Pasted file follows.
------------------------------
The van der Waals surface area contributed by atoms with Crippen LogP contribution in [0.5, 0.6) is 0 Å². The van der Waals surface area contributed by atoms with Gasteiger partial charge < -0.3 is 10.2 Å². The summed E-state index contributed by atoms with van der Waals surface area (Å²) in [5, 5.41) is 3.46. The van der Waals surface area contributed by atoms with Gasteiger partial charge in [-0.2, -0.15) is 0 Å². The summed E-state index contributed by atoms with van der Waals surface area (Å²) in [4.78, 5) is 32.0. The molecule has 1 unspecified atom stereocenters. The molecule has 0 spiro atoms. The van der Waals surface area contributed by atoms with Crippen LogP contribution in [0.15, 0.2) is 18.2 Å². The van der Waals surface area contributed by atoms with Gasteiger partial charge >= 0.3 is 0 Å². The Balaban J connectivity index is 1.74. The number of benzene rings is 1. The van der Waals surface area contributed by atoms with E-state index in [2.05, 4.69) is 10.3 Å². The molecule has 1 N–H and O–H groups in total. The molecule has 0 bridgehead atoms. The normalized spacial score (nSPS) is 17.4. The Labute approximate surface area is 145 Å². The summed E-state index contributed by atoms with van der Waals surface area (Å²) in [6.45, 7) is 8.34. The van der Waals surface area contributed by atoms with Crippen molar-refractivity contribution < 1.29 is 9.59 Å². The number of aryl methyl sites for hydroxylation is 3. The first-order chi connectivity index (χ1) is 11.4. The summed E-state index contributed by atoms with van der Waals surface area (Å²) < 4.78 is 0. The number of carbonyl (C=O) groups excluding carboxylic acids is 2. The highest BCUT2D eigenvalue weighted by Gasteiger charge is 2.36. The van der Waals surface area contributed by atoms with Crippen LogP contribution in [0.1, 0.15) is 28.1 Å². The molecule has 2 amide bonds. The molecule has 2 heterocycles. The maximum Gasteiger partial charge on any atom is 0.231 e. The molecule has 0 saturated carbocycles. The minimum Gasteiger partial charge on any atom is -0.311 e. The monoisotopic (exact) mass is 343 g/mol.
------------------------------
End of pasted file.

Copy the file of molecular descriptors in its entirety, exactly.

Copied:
The van der Waals surface area contributed by atoms with Crippen LogP contribution in [0.5, 0.6) is 0 Å². The van der Waals surface area contributed by atoms with Gasteiger partial charge < -0.3 is 10.2 Å². The summed E-state index contributed by atoms with van der Waals surface area (Å²) in [5, 5.41) is 3.46. The van der Waals surface area contributed by atoms with Gasteiger partial charge in [-0.2, -0.15) is 0 Å². The summed E-state index contributed by atoms with van der Waals surface area (Å²) in [4.78, 5) is 32.0. The molecule has 1 unspecified atom stereocenters. The molecule has 0 spiro atoms. The van der Waals surface area contributed by atoms with Crippen LogP contribution in [0.15, 0.2) is 18.2 Å². The van der Waals surface area contributed by atoms with Gasteiger partial charge >= 0.3 is 0 Å². The Balaban J connectivity index is 1.74. The number of benzene rings is 1. The van der Waals surface area contributed by atoms with E-state index in [2.05, 4.69) is 10.3 Å². The molecule has 1 N–H and O–H groups in total. The molecule has 0 bridgehead atoms. The normalized spacial score (nSPS) is 17.4. The Labute approximate surface area is 145 Å². The summed E-state index contributed by atoms with van der Waals surface area (Å²) in [6.45, 7) is 8.34. The van der Waals surface area contributed by atoms with Crippen molar-refractivity contribution < 1.29 is 9.59 Å². The number of aryl methyl sites for hydroxylation is 3. The first-order chi connectivity index (χ1) is 11.4. The summed E-state index contributed by atoms with van der Waals surface area (Å²) < 4.78 is 0. The number of carbonyl (C=O) groups excluding carboxylic acids is 2. The highest BCUT2D eigenvalue weighted by Gasteiger charge is 2.36. The van der Waals surface area contributed by atoms with Crippen LogP contribution in [0.1, 0.15) is 28.1 Å². The molecule has 2 amide bonds. The molecule has 2 heterocycles. The maximum Gasteiger partial charge on any atom is 0.231 e. The molecule has 0 saturated carbocycles. The minimum Gasteiger partial charge on any atom is -0.311 e. The monoisotopic (exact) mass is 343 g/mol.